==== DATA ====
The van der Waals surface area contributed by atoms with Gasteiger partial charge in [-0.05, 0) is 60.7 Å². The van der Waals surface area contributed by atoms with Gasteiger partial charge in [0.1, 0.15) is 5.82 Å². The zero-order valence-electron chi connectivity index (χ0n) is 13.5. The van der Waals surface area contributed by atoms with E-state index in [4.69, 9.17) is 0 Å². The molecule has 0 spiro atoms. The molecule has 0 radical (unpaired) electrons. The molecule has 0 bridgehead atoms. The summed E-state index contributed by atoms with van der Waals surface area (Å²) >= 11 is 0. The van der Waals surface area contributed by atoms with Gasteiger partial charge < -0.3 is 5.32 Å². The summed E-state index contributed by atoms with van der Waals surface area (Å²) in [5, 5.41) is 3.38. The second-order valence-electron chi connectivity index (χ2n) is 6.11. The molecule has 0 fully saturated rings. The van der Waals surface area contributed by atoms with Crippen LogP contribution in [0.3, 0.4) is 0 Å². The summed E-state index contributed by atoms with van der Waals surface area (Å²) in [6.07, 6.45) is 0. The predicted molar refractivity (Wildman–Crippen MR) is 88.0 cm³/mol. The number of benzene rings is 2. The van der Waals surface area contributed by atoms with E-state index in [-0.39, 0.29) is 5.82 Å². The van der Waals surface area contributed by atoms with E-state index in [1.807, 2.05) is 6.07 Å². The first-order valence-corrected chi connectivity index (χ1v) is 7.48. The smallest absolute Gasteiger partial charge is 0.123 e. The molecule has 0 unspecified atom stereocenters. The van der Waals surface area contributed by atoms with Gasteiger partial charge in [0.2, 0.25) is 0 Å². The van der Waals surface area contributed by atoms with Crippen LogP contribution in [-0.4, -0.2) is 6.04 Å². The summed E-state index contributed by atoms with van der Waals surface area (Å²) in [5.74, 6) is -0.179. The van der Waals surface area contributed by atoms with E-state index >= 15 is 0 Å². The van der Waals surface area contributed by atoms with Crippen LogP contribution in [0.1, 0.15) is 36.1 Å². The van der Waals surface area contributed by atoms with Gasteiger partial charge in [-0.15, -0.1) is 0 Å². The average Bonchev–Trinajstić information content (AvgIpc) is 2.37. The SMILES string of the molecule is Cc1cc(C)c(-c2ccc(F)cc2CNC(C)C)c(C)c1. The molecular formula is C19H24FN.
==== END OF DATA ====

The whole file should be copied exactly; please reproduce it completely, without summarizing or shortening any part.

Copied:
The van der Waals surface area contributed by atoms with Gasteiger partial charge in [-0.05, 0) is 60.7 Å². The van der Waals surface area contributed by atoms with Gasteiger partial charge in [0.1, 0.15) is 5.82 Å². The zero-order valence-electron chi connectivity index (χ0n) is 13.5. The van der Waals surface area contributed by atoms with E-state index in [4.69, 9.17) is 0 Å². The molecule has 0 spiro atoms. The molecule has 0 radical (unpaired) electrons. The molecule has 0 bridgehead atoms. The summed E-state index contributed by atoms with van der Waals surface area (Å²) >= 11 is 0. The van der Waals surface area contributed by atoms with Gasteiger partial charge < -0.3 is 5.32 Å². The summed E-state index contributed by atoms with van der Waals surface area (Å²) in [5, 5.41) is 3.38. The second-order valence-electron chi connectivity index (χ2n) is 6.11. The molecule has 0 fully saturated rings. The van der Waals surface area contributed by atoms with Crippen LogP contribution in [0.3, 0.4) is 0 Å². The summed E-state index contributed by atoms with van der Waals surface area (Å²) in [6.07, 6.45) is 0. The predicted molar refractivity (Wildman–Crippen MR) is 88.0 cm³/mol. The number of benzene rings is 2. The van der Waals surface area contributed by atoms with E-state index in [-0.39, 0.29) is 5.82 Å². The van der Waals surface area contributed by atoms with E-state index in [1.807, 2.05) is 6.07 Å². The first-order valence-corrected chi connectivity index (χ1v) is 7.48. The smallest absolute Gasteiger partial charge is 0.123 e. The molecule has 0 unspecified atom stereocenters. The van der Waals surface area contributed by atoms with Gasteiger partial charge in [0.2, 0.25) is 0 Å². The van der Waals surface area contributed by atoms with Crippen LogP contribution in [-0.4, -0.2) is 6.04 Å². The summed E-state index contributed by atoms with van der Waals surface area (Å²) in [5.74, 6) is -0.179. The van der Waals surface area contributed by atoms with E-state index >= 15 is 0 Å². The van der Waals surface area contributed by atoms with Crippen LogP contribution in [0.1, 0.15) is 36.1 Å². The van der Waals surface area contributed by atoms with Gasteiger partial charge in [-0.15, -0.1) is 0 Å². The average Bonchev–Trinajstić information content (AvgIpc) is 2.37. The SMILES string of the molecule is Cc1cc(C)c(-c2ccc(F)cc2CNC(C)C)c(C)c1. The molecular formula is C19H24FN.